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If any of you were waiting for a fantasy football update (hah!), here it is: my team has the third-most points scored to date in my 12-team league... and a current win-loss record of 4-7, having managed to lose to a now-2-9 team en route to officially being eliminated from the fantasy playoffs.
Usually I just have a bad team. This year, I'm experimenting with a pretty good team that just performs terribly.
Okay, on to stuff someone other than me is interested in. My review of SapphireLibra3's Inner Demons, below the break.
Impressions before reading: Even putting aside the cover art and taking my impressions from the summary, the very first thing I see is "Play this song first!" with a link to a video game tune. Then, the actual story description contains some... questionable writing (including six ellipses, using the phrase "cutie mark" five times in three sentences, and at least one missing comma). This story's making a pretty poor impression off the bat, is what I'm trying to say.
Zero-ish spoiler summary: On her 21st birthday, Twilight discovers that she's fated to become the Queen of Darkness. Meanwhile, the CMC still haven't found their cutie marks after two years of trying, and Applebloom's had just about enough of Scootaloo's ever-questionable crusading ideas.
Thoughts after reading: Sometimes, I can tell just a short way in what kind and quality of a story I'm looking at. I make it a point, though, to read the entire story before writing a review, because every now and then something which I would have quickly dismissed turns out to pay off its opening conceits, or to rapidly improve after a rocky start. More often, though, it turns out that that first impression is, in fact, pretty representative of the story as a whole.
Let's start with where the problem isn't, particularly: the concept. If you boiled this story down to a few paragraphs of the major plot points... well, I'd probably say it wasn't "my kind of story," but it wouldn't send up much in the way of warning flags. This is, conceptually, a pretty solid action/adventure fic which gets a little dark and edgy for me, but not untenably so. Neither is the problem the editing, particularly; although there is the occasional missing comma or its/it's mixup or the like, it's certainly not at the level where it was a significant distraction.
The biggest problem was the writing, and the number of issues on that front were many. Slogging exposition was frequent; vague words and unintended over- or understatement were the norm; strange or irrelevant digressions were constant; word choice in the omniscient narration vacillated between proper and vulgar, and between formal and colloquial; redundancy was a regular "feature." Those were all problems I wasn't particularly shocked to find, insofar as they aren't uncommon issues in fanfiction, or even in fiction generally (some of these issues were taken to almost jaw-dropping extremes, however; take "Twilight was actually the youngest of the six of them. After her was Pinkie Pie by a few months, and Fluttershy who was a whole year older than Pinkie Pie. Rainbow Dash and Fluttershy were close to the same age, but Rainbow Dash's birthday was before Fluttershy's. Rarity and Applejack were both the oldest, Rarity being a year older than Rainbow Dash, and Applejack being two. Their current ages from youngest to oldest were: 21, 21, 22, 23, 24, and 25," from the very first chapter as a representative sample of the degree to which these kinds of issues were present. Note also that none of this, other than the fact that Twilight is turning 21 today, has any further relevance to the story).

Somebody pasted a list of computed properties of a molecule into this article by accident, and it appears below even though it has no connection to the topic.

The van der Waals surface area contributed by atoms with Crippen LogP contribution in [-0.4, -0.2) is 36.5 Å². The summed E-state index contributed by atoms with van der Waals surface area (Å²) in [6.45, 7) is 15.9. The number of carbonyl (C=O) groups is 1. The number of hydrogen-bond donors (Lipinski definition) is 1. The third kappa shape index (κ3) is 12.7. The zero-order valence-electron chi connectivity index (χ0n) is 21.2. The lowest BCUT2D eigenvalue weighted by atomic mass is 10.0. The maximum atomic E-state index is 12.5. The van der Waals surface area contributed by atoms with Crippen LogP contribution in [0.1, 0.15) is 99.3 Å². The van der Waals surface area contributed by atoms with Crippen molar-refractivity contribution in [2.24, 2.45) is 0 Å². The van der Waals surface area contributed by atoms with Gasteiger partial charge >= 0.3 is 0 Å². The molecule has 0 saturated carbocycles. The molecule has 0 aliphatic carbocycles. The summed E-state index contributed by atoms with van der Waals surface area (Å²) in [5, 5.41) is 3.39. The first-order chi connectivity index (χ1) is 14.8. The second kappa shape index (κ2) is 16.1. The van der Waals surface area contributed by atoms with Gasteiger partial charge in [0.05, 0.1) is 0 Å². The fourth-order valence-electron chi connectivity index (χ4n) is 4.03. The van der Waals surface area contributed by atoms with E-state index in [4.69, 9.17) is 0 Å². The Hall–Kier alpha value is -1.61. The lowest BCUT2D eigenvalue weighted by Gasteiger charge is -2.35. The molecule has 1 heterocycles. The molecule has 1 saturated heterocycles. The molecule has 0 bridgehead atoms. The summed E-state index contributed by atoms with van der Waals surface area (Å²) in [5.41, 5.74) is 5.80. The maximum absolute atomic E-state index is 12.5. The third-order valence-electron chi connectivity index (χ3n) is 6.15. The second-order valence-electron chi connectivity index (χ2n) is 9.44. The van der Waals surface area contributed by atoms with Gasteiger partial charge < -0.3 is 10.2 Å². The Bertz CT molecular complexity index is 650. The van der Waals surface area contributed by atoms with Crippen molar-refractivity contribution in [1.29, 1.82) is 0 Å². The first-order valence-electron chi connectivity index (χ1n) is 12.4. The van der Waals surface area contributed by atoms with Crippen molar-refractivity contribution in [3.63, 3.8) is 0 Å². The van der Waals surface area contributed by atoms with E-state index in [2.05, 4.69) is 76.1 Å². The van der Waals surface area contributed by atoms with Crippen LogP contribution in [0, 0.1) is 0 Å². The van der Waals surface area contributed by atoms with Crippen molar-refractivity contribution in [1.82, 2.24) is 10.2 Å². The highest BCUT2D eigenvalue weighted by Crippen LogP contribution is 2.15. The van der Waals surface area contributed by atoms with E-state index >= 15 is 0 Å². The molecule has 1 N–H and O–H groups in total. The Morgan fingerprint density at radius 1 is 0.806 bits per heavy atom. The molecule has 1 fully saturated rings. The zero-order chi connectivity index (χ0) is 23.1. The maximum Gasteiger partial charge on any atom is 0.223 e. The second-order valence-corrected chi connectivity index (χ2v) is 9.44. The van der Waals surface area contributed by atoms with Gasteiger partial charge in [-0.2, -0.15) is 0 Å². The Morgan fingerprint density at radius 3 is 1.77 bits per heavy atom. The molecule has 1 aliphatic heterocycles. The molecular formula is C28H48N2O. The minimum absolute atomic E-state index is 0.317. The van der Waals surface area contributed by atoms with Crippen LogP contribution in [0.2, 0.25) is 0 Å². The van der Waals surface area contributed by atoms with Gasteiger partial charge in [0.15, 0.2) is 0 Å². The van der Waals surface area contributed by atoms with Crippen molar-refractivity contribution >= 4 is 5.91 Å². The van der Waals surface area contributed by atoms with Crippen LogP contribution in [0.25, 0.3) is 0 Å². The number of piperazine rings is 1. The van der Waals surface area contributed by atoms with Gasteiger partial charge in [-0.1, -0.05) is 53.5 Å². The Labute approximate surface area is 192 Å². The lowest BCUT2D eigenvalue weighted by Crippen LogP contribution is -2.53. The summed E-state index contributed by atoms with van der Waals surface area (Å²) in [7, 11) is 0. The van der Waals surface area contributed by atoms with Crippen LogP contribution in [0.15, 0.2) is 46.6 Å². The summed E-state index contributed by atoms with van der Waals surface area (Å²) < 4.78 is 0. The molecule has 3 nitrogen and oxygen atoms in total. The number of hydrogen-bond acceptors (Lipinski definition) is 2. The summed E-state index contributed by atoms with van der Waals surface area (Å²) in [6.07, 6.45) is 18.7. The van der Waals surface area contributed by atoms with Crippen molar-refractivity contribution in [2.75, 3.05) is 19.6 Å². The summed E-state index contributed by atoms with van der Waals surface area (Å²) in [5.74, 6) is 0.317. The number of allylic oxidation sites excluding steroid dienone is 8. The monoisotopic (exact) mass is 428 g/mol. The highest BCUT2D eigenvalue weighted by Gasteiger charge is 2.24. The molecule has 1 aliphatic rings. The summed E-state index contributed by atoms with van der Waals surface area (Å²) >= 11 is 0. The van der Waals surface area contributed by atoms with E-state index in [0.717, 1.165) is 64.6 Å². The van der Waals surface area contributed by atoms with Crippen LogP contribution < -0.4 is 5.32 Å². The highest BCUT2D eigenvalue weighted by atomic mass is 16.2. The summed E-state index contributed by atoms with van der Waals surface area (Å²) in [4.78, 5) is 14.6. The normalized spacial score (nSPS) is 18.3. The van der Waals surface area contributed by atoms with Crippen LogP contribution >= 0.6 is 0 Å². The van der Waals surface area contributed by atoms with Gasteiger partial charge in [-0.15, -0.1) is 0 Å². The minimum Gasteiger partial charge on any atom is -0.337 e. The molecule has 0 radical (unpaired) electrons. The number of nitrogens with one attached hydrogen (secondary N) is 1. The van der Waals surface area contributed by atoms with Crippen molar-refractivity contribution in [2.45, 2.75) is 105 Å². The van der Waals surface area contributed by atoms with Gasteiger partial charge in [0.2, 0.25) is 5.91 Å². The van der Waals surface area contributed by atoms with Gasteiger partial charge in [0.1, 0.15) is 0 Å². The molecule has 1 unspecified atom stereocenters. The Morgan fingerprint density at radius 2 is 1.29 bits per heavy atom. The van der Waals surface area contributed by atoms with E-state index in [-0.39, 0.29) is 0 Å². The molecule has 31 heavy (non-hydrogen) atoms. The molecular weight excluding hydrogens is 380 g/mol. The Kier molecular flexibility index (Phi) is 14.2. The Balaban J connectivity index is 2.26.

One thing I was a little surprised by was how frequently hedge phrases wormed their way into the narration. By "hedge phrases," I mean words like "probably," "most of the time," "most likely," "presumably," and the like. There are plenty of good places to use these words (and I have a tendency to over-use them in my reviews), but in Inner Demons, they're frequently used not to communicate that a character doesn't know something, but seemingly (see, there's one of those hedge phrases right now!) for the sake of adding extra words. As a result, the story is full of Twilight going to buildings that look like bars, Rarity seeming like she's holding back tears, and the like. These are all in addition to using the words to actually describe character impressions or suppositions, which are frequent themselves. While those are fine for what they are, their frequency coupled with the regular misuses make the problem seem even more prevalent than it is.
Characterization is also a major issue throughout. Some of this is the writing issues seeping into dialogue; whether it's Spike chatting about his calendar tracking Twilight's periods (yes, that's a thing; no, this is not a random comedy), an ancient book of prophesy predicting that the Queen of Darkness will be "a natural" at magic, or Trixie's subdued waifishness (at least, early in the story), ameliorated but not excused by her sob-story about atonement (this fic is pre-S3). Other characters or documents have such inconsistent voices that it's hard to say what's a writing mistake and what's actually poor characterization. The fact that the author felt the need to head many of this story's chapters explaining why his characters were doing what they were doing argues for the latter, though.
There are a lot of problems with this fic. Right up to the very last chapter, it's full of questionable writing decisions, which constantly pull the reader from the story for one reason or another.
Recommendation: Someone who really doesn't care about writing quality whatsoever might find the core concept here to be serviceable. But that's about the best I can say about the Inner Demons reading experience.
Next time: Forever Young, by Hyperexponential